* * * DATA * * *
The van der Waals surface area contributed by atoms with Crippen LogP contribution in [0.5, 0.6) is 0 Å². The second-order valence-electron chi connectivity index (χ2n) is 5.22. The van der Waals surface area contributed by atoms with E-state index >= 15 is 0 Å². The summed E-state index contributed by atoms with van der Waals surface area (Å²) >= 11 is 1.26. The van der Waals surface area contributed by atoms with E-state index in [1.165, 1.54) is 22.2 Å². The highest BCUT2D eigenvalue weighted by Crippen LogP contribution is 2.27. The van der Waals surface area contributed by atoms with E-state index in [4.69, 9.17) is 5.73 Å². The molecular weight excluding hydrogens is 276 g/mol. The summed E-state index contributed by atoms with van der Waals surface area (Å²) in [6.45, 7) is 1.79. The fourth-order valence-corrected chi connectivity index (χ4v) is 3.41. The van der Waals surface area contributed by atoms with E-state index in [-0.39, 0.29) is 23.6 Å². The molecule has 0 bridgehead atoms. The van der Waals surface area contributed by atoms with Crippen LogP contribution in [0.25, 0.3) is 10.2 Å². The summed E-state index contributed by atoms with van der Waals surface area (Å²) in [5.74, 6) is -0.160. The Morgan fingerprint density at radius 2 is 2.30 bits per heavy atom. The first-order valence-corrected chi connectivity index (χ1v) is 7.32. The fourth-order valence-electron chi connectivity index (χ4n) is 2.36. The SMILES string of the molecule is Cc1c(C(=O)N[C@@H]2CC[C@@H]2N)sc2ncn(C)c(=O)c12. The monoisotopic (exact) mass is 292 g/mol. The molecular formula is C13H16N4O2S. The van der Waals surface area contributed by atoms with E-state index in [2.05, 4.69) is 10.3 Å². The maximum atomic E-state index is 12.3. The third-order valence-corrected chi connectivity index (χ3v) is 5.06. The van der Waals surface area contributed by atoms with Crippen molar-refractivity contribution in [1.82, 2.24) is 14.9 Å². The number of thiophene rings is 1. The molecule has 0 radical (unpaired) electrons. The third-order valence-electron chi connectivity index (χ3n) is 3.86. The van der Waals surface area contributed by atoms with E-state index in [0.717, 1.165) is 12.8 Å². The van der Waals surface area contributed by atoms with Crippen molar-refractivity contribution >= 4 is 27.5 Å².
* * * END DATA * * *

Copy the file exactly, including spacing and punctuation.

The van der Waals surface area contributed by atoms with Crippen LogP contribution in [0.5, 0.6) is 0 Å². The second-order valence-electron chi connectivity index (χ2n) is 5.22. The van der Waals surface area contributed by atoms with E-state index >= 15 is 0 Å². The summed E-state index contributed by atoms with van der Waals surface area (Å²) >= 11 is 1.26. The van der Waals surface area contributed by atoms with E-state index in [1.165, 1.54) is 22.2 Å². The highest BCUT2D eigenvalue weighted by Crippen LogP contribution is 2.27. The van der Waals surface area contributed by atoms with E-state index in [4.69, 9.17) is 5.73 Å². The molecular weight excluding hydrogens is 276 g/mol. The summed E-state index contributed by atoms with van der Waals surface area (Å²) in [6.45, 7) is 1.79. The fourth-order valence-corrected chi connectivity index (χ4v) is 3.41. The van der Waals surface area contributed by atoms with E-state index in [-0.39, 0.29) is 23.6 Å². The molecule has 0 bridgehead atoms. The van der Waals surface area contributed by atoms with Crippen LogP contribution in [0.25, 0.3) is 10.2 Å². The summed E-state index contributed by atoms with van der Waals surface area (Å²) in [5.74, 6) is -0.160. The Morgan fingerprint density at radius 2 is 2.30 bits per heavy atom. The first-order valence-corrected chi connectivity index (χ1v) is 7.32. The fourth-order valence-electron chi connectivity index (χ4n) is 2.36. The SMILES string of the molecule is Cc1c(C(=O)N[C@@H]2CC[C@@H]2N)sc2ncn(C)c(=O)c12. The monoisotopic (exact) mass is 292 g/mol. The molecular formula is C13H16N4O2S. The van der Waals surface area contributed by atoms with E-state index in [2.05, 4.69) is 10.3 Å². The maximum atomic E-state index is 12.3. The third-order valence-corrected chi connectivity index (χ3v) is 5.06. The van der Waals surface area contributed by atoms with Crippen molar-refractivity contribution in [1.82, 2.24) is 14.9 Å². The number of thiophene rings is 1. The molecule has 0 radical (unpaired) electrons. The third-order valence-electron chi connectivity index (χ3n) is 3.86. The van der Waals surface area contributed by atoms with E-state index in [0.717, 1.165) is 12.8 Å². The van der Waals surface area contributed by atoms with Crippen molar-refractivity contribution >= 4 is 27.5 Å².